Wednesday, April 13, 2011

Can You Record Phone Calls From Debt Collectors?

While verbal harassment and abuse by debt collectors over the phone is strictly against the Fair Debt Collection Practices Act, illegal telephone conduct is one of the most common complaints debtors express. Part of what makes abusive phone calls from debt collectors so common is the fact that they can be extremely challenging to prove in court. While you have the right to sue debt collectors for verbal harassment, doing so almost always results in a he said/she said scenario. You claim the collector was abusive and the collection agency claims otherwise. One way around this is recording each telephone call you receive from debt collectors.  

You can record collection calls

Laws Regarding Recording Phone Conversations

Each state has laws in place concerning recording telephone conversations. States are either "one-party" or "two-party" states. In a one-party state, only one person has to agree to the conversation being recorded for it to legally take place. In a two-party state, both parties must aware of, and consent to, the conversation being recorded.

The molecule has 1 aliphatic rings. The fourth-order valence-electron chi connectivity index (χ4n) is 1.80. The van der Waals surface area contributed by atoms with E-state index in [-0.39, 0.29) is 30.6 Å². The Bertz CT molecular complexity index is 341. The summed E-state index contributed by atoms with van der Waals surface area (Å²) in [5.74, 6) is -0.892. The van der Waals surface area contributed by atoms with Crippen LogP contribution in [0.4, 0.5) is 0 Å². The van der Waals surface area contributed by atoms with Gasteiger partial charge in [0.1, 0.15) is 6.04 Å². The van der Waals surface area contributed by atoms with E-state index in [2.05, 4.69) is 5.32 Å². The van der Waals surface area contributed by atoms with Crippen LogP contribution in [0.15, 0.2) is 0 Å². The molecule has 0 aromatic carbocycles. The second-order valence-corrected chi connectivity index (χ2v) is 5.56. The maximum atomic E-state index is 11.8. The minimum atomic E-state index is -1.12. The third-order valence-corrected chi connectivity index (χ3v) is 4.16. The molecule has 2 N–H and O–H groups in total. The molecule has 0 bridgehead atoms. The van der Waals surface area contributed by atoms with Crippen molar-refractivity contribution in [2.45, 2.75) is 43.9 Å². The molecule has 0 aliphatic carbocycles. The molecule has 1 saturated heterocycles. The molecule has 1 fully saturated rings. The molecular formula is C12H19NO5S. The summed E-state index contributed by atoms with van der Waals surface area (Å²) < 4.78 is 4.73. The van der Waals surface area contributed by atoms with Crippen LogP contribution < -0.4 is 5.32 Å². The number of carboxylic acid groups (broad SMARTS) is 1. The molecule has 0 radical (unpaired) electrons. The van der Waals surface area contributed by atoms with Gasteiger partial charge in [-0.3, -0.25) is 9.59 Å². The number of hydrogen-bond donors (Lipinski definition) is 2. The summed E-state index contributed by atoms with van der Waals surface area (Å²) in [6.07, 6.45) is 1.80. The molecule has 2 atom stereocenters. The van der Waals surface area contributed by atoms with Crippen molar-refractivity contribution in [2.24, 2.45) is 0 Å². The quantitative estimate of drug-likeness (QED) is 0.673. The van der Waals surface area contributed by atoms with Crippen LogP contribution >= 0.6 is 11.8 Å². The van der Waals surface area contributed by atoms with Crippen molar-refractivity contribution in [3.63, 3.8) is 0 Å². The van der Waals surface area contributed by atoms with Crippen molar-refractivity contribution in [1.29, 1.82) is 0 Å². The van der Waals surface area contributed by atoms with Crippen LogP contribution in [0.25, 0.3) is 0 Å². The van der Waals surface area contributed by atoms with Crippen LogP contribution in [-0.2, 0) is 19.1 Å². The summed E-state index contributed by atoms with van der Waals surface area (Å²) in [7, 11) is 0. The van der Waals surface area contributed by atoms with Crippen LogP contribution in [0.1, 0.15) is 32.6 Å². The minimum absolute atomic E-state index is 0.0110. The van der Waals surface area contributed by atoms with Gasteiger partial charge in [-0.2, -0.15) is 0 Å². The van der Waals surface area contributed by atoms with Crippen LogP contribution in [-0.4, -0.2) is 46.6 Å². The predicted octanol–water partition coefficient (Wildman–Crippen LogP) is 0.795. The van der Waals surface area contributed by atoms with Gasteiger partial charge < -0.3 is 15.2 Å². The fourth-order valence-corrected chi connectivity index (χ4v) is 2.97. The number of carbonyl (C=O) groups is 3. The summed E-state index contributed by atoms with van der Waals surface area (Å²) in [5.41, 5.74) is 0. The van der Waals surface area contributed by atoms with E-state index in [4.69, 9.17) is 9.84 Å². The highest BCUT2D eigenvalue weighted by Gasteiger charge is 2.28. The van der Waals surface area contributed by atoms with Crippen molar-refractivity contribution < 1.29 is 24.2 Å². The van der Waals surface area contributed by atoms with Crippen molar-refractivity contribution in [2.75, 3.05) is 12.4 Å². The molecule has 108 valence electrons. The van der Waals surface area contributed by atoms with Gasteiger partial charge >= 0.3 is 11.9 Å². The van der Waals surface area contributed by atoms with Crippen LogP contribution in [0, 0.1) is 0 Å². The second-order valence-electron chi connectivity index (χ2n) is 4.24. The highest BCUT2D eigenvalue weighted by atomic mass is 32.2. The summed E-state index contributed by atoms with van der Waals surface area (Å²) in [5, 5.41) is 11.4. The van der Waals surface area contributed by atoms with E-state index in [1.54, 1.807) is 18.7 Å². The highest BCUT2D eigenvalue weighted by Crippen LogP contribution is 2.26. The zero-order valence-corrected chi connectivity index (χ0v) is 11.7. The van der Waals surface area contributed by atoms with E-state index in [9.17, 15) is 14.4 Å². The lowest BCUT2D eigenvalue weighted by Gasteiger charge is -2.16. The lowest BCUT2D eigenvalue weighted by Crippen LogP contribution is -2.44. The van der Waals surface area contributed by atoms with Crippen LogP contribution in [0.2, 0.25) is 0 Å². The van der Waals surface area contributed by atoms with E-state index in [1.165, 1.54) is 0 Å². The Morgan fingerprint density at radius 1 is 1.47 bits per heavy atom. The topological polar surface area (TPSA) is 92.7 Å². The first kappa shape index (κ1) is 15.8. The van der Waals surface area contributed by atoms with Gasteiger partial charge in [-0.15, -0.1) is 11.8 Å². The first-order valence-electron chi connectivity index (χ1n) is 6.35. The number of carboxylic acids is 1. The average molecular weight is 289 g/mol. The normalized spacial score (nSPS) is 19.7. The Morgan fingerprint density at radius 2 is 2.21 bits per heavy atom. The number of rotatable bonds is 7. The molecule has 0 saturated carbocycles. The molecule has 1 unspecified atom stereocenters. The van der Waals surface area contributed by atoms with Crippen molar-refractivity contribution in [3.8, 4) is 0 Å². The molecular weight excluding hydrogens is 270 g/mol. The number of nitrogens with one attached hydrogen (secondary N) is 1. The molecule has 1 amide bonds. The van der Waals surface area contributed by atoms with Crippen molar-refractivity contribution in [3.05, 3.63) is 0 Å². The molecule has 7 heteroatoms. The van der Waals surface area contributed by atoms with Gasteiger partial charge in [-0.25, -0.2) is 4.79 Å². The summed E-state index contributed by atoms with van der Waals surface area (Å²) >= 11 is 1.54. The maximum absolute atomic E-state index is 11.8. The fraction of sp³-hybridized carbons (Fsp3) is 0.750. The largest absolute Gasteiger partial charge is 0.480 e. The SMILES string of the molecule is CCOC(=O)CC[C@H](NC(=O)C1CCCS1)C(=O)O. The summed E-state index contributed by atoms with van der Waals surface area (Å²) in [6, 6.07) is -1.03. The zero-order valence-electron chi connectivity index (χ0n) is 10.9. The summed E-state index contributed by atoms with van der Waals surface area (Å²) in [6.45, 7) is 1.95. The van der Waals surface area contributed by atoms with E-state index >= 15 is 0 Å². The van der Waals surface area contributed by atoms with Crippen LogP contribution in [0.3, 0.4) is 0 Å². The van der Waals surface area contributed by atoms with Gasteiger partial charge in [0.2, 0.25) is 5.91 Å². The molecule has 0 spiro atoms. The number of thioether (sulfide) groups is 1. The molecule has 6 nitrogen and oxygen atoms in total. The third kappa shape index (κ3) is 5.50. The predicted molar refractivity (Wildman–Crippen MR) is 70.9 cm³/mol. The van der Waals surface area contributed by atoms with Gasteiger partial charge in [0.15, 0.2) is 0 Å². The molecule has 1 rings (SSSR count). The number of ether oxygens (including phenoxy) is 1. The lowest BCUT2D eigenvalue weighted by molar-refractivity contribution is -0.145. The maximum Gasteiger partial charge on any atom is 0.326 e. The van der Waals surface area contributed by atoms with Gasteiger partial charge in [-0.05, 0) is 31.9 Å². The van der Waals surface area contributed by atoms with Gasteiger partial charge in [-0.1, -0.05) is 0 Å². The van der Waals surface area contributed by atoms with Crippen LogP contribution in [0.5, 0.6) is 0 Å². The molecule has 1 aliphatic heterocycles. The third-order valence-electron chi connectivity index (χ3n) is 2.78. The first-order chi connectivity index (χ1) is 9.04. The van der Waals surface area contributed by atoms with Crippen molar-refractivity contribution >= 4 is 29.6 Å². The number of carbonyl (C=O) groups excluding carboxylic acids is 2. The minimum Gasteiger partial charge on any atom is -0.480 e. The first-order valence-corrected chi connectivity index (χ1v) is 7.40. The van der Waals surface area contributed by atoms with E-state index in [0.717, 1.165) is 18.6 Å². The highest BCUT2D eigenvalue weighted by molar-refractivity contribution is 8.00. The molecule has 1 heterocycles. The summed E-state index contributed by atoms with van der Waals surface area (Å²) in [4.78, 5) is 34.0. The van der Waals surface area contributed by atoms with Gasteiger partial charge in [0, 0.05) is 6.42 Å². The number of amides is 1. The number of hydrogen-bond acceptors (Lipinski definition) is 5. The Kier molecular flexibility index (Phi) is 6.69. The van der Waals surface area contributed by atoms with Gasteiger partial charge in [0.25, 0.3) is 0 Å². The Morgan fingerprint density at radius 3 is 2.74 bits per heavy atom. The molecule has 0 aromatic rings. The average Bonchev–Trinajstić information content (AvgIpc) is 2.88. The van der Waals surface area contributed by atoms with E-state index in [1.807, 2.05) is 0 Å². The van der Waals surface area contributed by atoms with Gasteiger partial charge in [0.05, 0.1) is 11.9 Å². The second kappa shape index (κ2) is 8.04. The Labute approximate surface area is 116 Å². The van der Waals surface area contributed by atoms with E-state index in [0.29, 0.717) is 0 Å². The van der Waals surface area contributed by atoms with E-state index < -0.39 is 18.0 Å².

Recording Debt Collectors

Once upon a time individuals living in one-party states could record telephone calls as they wished without disclosing the fact that they were doing so. With a rise in consumers secretly recording bill collectors in the hopes of gaining ammunition to use against the collection agency in court, collection agencies started fighting back with lawsuits of their own.

If the collection agency is located in two-party state, debt collectors enjoy the protection of their own state's laws. Thus, you could record a collection call without notifying the debt collector you were doing so and file a lawsuit against the collection agency for harassment only to have the company respond with a lawsuit of its own for recording a bill collector on the telephone without his or her knowledge. 

Recording without permission could land you in court.